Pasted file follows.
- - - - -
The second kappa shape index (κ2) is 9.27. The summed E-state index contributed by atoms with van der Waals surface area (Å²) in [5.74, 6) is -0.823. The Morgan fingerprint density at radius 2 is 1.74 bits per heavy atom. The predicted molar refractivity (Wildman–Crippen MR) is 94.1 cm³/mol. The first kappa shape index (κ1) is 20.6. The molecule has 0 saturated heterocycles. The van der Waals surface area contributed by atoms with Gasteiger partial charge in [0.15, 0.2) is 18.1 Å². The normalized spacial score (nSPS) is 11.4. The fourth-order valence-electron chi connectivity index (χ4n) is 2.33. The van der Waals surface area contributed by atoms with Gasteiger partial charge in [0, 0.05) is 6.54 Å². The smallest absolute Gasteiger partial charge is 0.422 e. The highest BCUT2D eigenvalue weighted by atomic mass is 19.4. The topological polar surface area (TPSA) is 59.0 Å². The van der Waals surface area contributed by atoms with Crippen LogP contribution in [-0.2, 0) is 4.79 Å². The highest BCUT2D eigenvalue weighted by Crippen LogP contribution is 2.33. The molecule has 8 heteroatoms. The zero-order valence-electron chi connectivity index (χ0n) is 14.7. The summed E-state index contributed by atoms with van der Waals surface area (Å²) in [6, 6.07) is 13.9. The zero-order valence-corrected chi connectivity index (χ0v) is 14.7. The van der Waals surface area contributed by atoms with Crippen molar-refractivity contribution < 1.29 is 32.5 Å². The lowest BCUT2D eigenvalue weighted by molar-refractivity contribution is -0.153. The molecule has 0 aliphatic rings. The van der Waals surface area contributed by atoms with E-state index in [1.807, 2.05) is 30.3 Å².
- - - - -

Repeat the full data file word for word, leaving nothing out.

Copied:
The second kappa shape index (κ2) is 9.27. The summed E-state index contributed by atoms with van der Waals surface area (Å²) in [5.74, 6) is -0.823. The Morgan fingerprint density at radius 2 is 1.74 bits per heavy atom. The predicted molar refractivity (Wildman–Crippen MR) is 94.1 cm³/mol. The first kappa shape index (κ1) is 20.6. The molecule has 0 saturated heterocycles. The van der Waals surface area contributed by atoms with Gasteiger partial charge in [0.15, 0.2) is 18.1 Å². The normalized spacial score (nSPS) is 11.4. The fourth-order valence-electron chi connectivity index (χ4n) is 2.33. The van der Waals surface area contributed by atoms with Gasteiger partial charge in [0, 0.05) is 6.54 Å². The smallest absolute Gasteiger partial charge is 0.422 e. The highest BCUT2D eigenvalue weighted by atomic mass is 19.4. The topological polar surface area (TPSA) is 59.0 Å². The van der Waals surface area contributed by atoms with Crippen LogP contribution in [-0.2, 0) is 4.79 Å². The highest BCUT2D eigenvalue weighted by Crippen LogP contribution is 2.33. The molecule has 8 heteroatoms. The zero-order valence-electron chi connectivity index (χ0n) is 14.7. The summed E-state index contributed by atoms with van der Waals surface area (Å²) in [6, 6.07) is 13.9. The zero-order valence-corrected chi connectivity index (χ0v) is 14.7. The van der Waals surface area contributed by atoms with Crippen molar-refractivity contribution < 1.29 is 32.5 Å². The lowest BCUT2D eigenvalue weighted by molar-refractivity contribution is -0.153. The molecule has 0 aliphatic rings. The van der Waals surface area contributed by atoms with E-state index in [1.807, 2.05) is 30.3 Å².